thing I've got an instrument to tell me which way to go as I would have
completely confused - I know it doesn't take much. We are in the Bermuda
triangle - is it normally like this??? And just in case you think I am
hallucinating I have stop taking my magic mushroom seasick pills now.
Night watches tend to run from 8pm to 8am, being that lucas is usually in
8 and I take the first shift for three hours. Normally while on watch
people do all sort of things , watch videos, read books, etc etc. On our
we usually steer and watch the black clouds descend on you, and worry if you
have too much sail up. Using our radar you can see a squall coming , apart
from normally you can see it visually if the moon is out, but at least you
measure how big it is on the radar. The only thing you can never see how
wind there is under it, so it is always pot luck. Some have nothing some
everything. I do worry about squalls as you just do not know what your are
going to get, plus once you are in one and heavy rain is with it you cannot
see anything. I always worry there is another boat in the middle of it
doing the same as us. It did not help being told the follow story by a
Spanish boat we met in New York. The boat is the same as ours just
bigger, they hit a fishing vessel in a squall, not sure whether the fishing
vessel were aware at the time they hit another boat, but they did not stop,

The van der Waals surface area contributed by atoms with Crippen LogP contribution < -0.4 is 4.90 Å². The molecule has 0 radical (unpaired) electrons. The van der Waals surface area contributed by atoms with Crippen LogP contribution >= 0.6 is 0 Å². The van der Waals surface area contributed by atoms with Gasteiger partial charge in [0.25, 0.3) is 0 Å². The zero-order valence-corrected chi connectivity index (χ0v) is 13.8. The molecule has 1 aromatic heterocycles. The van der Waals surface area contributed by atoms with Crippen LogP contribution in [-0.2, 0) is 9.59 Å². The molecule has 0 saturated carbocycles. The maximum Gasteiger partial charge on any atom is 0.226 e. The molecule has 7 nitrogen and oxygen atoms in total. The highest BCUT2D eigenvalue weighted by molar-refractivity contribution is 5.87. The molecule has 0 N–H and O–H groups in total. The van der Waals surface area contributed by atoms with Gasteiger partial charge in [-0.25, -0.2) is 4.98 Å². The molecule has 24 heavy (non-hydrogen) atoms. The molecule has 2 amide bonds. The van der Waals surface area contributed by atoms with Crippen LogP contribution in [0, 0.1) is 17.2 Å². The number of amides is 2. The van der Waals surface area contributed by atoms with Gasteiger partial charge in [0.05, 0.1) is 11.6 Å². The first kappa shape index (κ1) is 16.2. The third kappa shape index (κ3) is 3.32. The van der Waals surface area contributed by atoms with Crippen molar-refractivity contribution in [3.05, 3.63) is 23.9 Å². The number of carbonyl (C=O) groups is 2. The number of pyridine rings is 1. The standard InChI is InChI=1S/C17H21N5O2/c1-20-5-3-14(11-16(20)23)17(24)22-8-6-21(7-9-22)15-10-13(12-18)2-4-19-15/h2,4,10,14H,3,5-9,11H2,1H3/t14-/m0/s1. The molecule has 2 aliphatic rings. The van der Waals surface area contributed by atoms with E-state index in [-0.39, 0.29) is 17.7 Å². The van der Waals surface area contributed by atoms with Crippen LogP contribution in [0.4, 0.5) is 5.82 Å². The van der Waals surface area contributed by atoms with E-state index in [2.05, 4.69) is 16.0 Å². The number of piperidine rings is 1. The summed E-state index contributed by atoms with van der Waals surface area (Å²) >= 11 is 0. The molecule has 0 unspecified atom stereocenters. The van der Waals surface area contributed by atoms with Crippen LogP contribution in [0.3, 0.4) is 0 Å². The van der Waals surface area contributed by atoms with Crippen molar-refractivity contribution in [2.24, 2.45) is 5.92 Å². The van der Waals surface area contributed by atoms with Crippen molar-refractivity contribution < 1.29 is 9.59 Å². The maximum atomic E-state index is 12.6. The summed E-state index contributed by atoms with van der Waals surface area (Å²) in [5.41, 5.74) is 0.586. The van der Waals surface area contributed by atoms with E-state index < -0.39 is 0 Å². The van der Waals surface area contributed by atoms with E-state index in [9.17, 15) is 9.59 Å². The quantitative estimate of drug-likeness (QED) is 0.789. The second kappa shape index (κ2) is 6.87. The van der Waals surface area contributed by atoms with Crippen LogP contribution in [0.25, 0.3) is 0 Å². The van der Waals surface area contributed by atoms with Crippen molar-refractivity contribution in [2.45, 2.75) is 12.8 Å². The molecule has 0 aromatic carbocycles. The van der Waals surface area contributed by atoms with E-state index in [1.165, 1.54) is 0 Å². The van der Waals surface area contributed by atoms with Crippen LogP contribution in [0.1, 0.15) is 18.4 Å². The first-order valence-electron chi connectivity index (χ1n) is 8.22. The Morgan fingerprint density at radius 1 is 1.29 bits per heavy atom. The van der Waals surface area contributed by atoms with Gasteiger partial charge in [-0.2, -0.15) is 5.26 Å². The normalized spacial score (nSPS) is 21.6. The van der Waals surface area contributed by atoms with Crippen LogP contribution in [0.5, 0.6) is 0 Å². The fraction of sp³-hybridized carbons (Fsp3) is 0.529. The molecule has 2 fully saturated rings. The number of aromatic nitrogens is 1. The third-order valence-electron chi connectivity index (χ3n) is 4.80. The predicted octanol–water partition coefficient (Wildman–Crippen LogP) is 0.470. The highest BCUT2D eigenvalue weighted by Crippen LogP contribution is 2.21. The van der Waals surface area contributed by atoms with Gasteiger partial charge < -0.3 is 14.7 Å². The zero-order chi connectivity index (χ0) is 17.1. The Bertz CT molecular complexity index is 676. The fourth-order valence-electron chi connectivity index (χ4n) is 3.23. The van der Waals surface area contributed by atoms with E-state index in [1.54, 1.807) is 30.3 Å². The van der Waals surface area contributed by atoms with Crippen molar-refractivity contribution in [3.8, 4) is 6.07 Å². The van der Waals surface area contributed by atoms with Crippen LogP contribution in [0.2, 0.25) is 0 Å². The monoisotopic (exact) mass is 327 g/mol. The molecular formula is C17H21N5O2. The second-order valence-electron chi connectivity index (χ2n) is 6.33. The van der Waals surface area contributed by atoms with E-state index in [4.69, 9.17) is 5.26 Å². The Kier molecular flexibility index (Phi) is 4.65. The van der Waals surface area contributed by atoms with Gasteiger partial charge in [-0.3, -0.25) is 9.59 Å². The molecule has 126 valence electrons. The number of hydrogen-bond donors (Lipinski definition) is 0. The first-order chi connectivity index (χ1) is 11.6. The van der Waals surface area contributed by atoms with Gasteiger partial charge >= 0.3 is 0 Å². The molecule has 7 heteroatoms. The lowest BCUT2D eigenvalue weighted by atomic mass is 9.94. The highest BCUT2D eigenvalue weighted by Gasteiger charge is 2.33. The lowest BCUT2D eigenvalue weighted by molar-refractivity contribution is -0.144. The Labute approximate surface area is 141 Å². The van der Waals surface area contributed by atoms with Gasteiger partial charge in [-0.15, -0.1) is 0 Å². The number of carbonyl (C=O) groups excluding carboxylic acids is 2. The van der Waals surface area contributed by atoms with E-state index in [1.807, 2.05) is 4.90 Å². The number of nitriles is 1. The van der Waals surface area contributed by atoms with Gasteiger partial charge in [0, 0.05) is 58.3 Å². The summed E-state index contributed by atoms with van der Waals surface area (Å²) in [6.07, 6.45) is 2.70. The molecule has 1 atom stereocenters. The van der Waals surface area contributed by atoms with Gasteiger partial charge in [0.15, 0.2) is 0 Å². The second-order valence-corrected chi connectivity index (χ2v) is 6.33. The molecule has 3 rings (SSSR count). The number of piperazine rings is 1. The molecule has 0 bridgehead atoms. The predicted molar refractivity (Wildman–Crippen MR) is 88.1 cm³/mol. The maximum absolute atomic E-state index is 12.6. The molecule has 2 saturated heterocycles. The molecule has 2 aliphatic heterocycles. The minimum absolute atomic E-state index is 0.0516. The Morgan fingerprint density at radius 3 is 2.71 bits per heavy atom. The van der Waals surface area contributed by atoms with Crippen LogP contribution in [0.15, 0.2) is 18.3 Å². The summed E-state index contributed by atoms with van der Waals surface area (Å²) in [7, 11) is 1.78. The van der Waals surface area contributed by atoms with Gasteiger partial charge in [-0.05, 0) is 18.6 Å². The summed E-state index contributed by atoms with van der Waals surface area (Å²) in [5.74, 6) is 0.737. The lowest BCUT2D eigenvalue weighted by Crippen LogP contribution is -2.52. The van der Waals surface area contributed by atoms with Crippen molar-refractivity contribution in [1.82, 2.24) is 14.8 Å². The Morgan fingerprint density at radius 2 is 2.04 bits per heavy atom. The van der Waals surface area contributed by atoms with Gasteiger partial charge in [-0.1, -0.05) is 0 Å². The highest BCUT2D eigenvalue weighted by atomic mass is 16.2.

the Spanish boat lost their mast and rigging, as it came down it must have
caught the fishing vessel, as it continued on they realised the boat
suddenly had started taking on water and sinking. They put out a mayday
and the Spaniards boat went to the rescue. So in fact they resuced the
boat they were in collision with!
The thing about night watches is that you have a lot of time to think when
not sail adjusting sails looking at squal, so you tend to think a lot about
all sorts of things. Which I am still not sure is a good thing or bad,
because you can come up with some great ideas. Generally most of the time
you are too busy with the weather, but on the odd occasion like this evening
there is no wind we are motoring the sea is dead calm, so you end up writing
long blogs to bore you guys to death.
The wind generator has come into her own on this passage - she is doing
really well at
powering all the toys on board with out the assistance of the engine which
is great as I thought at one stage we would be hand steering all the way
again. This is ideal as we can use the auto pilot in the day when one of us
needs to catch up with sleep and the other can look after Lucas and
keep the boat running .
I think it is Wednesday now. Sea state and weather a little more settled or
did I speak too soon, Mr forecast was giving at the 10 knot so you can
how surprised when we had 35 knots all of sudden, we had full sail up, some
very fast reefing going on, after dumping the main and letting the genoa
that boy can move when he wants to. So I have decided to fire Mr
and the forecast I have requested for this after noon is 10 to 15 knot from
the north. Not bad it did have a north direction and a little above 15
knots but very nicely flying along. I think I should put in more request
Well we are more than half way there having not seen a soul all day today,
which is strange as I thought the Carribean1500 big boats would be catching
us up now as they left the following morning after us, or were they delayed?
This is a rally which runs from Norfolk, Virginia to the BVI.
It looks like we will be motoring for a while yet, we did take on more fuel
as we thought this might happen, too much wind to not enough wind - we are
just so picky.
Just passed 9000 miles nautical miles on the boat since we have started.